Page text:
But Baez argues that smartphones aren’t as much a luxury anymore as a necessity, even for the destitute. Part of the stigma comes from a misunderstanding of homelessness, a callow term for a complicated sociological condition. Local factors, like a dearth of affordable housing, ignite with broader issues like unemployment and personal situations such as addiction, financial troubles, violence and mental illness. Lacking shelter doesn’t mean a person is undeserving of technology, Baez says. If anything, the stakes are higher.
“Think of all the reasons you need a phone,” says Baez, a former geologist who found his way to the nonprofit sector by studying how natural disasters affect the poorest populations. “If you’re looking for a job, you need to give them a phone number. You need to call your doctor, your family. Basically, the reasons anyone else needs a phone. People expect you to have one. It’s part of our culture now.”
The federal government began subsidizing phone service for Americans in the mid-1980s, later expanding the program to include cell phones. About 1.4 million Americans use the service, called Lifeline, which costs clients from a couple bucks to $10 a month. But the program has drawn criticism for being slow, light on data and unreliable.
Less than 2 percent used Lifeline and most had never heard of it. Most had their service cut off for lack of payment and lost their number. Forty-six percent pay more than $45 a month of their own money, an average of 6 percent of their income. That’s the equivalent of someone earning $60,000 a year paying $300 a month.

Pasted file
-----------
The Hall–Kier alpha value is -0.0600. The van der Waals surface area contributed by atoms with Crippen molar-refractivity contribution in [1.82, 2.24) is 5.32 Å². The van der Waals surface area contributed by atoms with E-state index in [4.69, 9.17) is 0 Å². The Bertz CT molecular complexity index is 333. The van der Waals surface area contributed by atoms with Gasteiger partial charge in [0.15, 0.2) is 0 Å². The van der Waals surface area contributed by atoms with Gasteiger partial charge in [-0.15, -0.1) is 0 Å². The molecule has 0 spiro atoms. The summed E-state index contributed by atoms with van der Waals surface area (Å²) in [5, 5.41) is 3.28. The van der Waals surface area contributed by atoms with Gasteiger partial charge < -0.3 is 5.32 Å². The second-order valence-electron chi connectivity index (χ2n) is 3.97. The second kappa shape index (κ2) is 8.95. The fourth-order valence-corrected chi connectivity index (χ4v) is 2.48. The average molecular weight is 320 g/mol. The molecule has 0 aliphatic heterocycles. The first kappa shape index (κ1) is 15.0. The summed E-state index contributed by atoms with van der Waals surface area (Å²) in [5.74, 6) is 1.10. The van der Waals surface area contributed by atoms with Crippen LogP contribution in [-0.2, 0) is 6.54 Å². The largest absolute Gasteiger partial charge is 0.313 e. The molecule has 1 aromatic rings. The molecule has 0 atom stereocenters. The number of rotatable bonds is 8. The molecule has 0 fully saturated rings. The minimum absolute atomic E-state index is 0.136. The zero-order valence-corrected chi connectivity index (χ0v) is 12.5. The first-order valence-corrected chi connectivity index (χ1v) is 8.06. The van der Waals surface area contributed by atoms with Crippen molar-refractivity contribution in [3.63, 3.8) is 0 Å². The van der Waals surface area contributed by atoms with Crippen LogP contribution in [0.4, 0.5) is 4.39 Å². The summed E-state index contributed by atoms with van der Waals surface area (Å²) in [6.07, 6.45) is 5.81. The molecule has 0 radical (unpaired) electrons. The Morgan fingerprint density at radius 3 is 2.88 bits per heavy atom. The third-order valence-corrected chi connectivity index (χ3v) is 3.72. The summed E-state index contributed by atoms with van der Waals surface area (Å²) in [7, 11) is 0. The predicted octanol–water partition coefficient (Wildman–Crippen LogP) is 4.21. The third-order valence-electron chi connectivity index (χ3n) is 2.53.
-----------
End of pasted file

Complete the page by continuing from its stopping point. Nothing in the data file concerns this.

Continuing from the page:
“It shows people are willing to pay for reliable service,” Baez says. “And with a relatively large portion of their income.”
Mobile4All grew out of an older CTA program that gave homeless people a personalized mailbox. But usage began to drop off over the years as more homeless people began getting their own cellphones. The voicemail users dropped from the thousands at its peak to just 56 by the time CTA sunset the program.
“We realized that we needed a service that combined the low cost of Lifeline with the continuity of Community Voicemail,” Burkhead explains.
Because CTA isn’t a telecommunications company, it teamed up with BetterWorld Wireless, which offered discounted service. Clients at this point pay $40 a month, but the goal is to drop that to $25. The nonprofit also joined forces with Santa Clara University’s Frugal Innovation Lab, a student-led engineering team that develops affordable technologies, to come up with an app that makes it easier for homeless clients to connect with WiFi so they can conserve data.
Richard Hess, 43, got his Google Nexus phone a month ago and credits it with landing him a job as janitor at Whole Foods in Palo Alto.
“I was leaving my email address on job applications and no one would ever get back to me,” says Hess, who’s been homeless on and off about seven times over the years. “Soon as I had a phone number to leave, I started getting calls back.”
During his job search, while volunteering for Downtown Streets Team, a Silicon Valley-based nonprofit that offers job training and placement for the homeless, Hess says his phone also saved someone’s life.
“Me and my buddy were working, cleaning the street in Palo Alto, and we came across this lady kicking back on a bench,” he says. “We knew she was homeless and probably had some other health issues. But she had her shoes off and you could see that she had gangrene on her feet, a very advanced case.”
Realizing gangrene can be fatal, Hess dialed 9-1-1. An ambulance picked up the woman and rushed her to the hospital.
“She needed help,” Hess says. “Thankfully, we saw her in time to make the call.”